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Checklist of questions to ask about the paperyou have a conflict of interest (you realise that you were involved in the work being reported, or are closely involved with any of the authors). the approach is in a discipline in which you lack expertise. For example, you agreed to review a paper on ´effects of tobacco smoking´ and find that it is in fact on the effectiveness of health promotion interventions, and you are a respiratory physician. you find that you will not have time to do the review by the due date. We prefer to know this early rather than after you have missed the deadline.
Am I the right person to review this paper?
You should inform the Editor that you cannot review the paper if:
Is the topic a significant public health issue?
Will it interest people working in public health?
The paper, section by section Does the title describe what the article is about? Would an international reader coming across the abstract on Medline understand it?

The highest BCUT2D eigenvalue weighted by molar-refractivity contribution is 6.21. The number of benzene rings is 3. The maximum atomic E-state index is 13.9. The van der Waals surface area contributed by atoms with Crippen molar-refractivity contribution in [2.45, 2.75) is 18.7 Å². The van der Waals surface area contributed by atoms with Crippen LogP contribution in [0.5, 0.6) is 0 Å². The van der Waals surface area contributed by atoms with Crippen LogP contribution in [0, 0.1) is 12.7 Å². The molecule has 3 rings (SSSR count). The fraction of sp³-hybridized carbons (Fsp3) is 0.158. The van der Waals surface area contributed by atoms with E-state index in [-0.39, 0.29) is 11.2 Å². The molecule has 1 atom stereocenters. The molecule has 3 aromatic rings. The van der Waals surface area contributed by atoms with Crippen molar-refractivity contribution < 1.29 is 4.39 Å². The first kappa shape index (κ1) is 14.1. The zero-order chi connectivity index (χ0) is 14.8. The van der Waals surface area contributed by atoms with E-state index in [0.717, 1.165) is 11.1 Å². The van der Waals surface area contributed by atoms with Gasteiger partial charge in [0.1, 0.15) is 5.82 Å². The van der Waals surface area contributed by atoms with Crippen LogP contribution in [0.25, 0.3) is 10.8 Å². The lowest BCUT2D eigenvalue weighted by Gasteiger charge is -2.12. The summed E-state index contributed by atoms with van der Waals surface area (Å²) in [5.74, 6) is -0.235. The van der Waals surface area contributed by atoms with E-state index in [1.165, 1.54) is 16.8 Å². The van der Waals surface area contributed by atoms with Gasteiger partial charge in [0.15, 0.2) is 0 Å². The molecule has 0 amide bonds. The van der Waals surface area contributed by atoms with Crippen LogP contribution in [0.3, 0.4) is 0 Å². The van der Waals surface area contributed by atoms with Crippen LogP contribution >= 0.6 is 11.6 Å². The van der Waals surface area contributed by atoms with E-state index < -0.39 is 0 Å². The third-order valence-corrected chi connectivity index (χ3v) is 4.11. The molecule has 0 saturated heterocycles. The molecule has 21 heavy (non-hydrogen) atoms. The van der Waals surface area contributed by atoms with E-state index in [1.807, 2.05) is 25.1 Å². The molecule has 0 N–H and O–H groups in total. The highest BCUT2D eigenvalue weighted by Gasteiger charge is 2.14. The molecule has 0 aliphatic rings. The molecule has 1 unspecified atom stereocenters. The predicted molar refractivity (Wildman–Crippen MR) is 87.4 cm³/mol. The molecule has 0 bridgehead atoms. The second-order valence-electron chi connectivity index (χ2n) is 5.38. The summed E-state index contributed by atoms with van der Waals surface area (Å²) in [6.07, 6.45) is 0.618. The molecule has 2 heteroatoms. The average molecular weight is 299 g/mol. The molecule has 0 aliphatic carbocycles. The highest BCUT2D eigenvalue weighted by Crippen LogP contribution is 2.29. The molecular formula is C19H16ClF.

Is the Title informative?
Does the Abstract give a clear summary of the paper´s primary concerns?Read the abstract after you have read the paper. For an article reporting on a study, the abstract should include a clear summary of the reason for the study, the place and time it was carried out, the study type, the population or study subjects and the method of data collection and analysis. A sentence or two should cover the main findings and conclusion.
Does the Introduction summarise what is already known on this topic and tell the reader why this study needed to be done? Is the question that the work seeks to answer clearly stated?
Are all the Methods outlined in the methods section?Place and time of study (e.g. Lismore, NSW, April-November 2005) Study type (e.g. randomised double-blind crossover study, or content analysis of health promotion leaflets) Sample, population or study subjects (who or what they were and how many of them) How the data were collected and recorded How the data were analysed, i.e. what measures, tests and models were used.